Saturday, May 20, 2017

ZUZI! Dance: to perform at Tucson Botanical Gardens

From: ZUZI! Dance []
Sent: Friday, May 19, 2017 1:01 PM
Subject: Frida Kahlo: Blood and Gold...




Frida Kahlo: Blood and Gold

May 26, 2017



In collaboration with the Tucson Botanical Gardens exhibit of Frida Kahlo: Art Garden, Life, and the final Frida Al Fresco, ZUZI! Dance celebrates the life of Frida Kahlo Mexican artist, with a concert travelling through Frida Kahlo's richly diverse and controversial life with dance, visual arts, spoken word and live music.    

Frida Fridays have been a permanent part of the Tucson Botanical Gardens' schedule and we're celebrating the last Frida Al Fresco with a fiesta! The Gardens are the center of all things Frida Kahlo and we'll be a part of bringing Frida's Mexico City to life. Food inspired by Frida's own family recipes will be provided by Café Botanica and will be available for purchase on an à la carte basis.

It will be a great time to gather with friends, see the exhibit Frida Kahlo: Art, Garden, Life while relaxing in the Tucson evening enjoying live music and dance.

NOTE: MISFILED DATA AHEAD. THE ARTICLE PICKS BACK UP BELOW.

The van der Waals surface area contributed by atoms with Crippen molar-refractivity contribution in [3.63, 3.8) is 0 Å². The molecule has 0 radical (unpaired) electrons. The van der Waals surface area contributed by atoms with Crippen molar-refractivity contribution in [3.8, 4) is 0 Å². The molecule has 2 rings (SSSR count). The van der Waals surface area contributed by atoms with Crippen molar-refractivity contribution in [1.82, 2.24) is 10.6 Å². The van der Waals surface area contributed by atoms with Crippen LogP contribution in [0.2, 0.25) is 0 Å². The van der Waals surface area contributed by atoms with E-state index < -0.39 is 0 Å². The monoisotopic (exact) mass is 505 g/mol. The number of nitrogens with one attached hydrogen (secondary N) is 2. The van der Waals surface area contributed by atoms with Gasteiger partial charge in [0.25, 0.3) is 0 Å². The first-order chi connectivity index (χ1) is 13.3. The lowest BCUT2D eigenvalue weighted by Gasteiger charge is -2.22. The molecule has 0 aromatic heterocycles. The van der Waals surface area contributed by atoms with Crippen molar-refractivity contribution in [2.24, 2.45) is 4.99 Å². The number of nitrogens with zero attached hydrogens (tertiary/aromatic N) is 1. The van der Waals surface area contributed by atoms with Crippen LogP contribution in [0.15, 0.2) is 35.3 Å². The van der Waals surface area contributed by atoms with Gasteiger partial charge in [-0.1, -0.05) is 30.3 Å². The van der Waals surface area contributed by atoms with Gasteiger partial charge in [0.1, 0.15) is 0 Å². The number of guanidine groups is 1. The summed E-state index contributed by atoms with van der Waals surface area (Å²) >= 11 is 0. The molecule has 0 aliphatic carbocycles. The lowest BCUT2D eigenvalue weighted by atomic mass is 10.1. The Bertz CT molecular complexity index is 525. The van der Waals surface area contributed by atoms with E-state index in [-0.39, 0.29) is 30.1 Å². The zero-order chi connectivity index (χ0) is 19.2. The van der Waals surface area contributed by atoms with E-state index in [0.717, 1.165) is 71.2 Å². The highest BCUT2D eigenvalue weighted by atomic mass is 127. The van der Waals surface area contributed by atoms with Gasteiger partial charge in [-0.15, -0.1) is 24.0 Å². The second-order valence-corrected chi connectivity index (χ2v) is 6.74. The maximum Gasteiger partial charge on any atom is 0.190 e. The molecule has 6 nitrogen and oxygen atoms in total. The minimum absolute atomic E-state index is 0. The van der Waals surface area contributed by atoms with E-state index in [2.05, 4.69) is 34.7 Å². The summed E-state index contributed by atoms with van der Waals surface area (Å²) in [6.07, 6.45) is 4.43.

May 26, 2017

Frida Al Fresco is from 5-8pm and the show begins at 7:30pm.

Tickets are the cost of admission to TBG and available when you arrive.


Featured dancers: Aarlin Murrieta Acuna, Sabrina Geoffrion, Bethanne Griffin, Karenne Koo, Sherry Mulholland, Aja Squires, and Cynthia Wasco. 

Musical performers: Pablo Peregrina, Sally Withers and Glenn Weyant.

Choreography by Nanette Robinson.


Frida Kahlo de Rivera (July 6, 1907 – July 13, 1954) Kahlo's life began and ended in Mexico City, in her home known as the Blue House. At the age of six, Frida developed polio.  At the age of 18 she suffered a traumatic trolley car accident that changed the course of her life forever. Her work has been celebrated in Mexico as emblematic of national and indigenous tradition, and by feminists for its uncompromising depiction of the female experience and form.  Her work has also been described by André Breton, principal initiator of the surrealist movement, as "a ribbon around a bomb."


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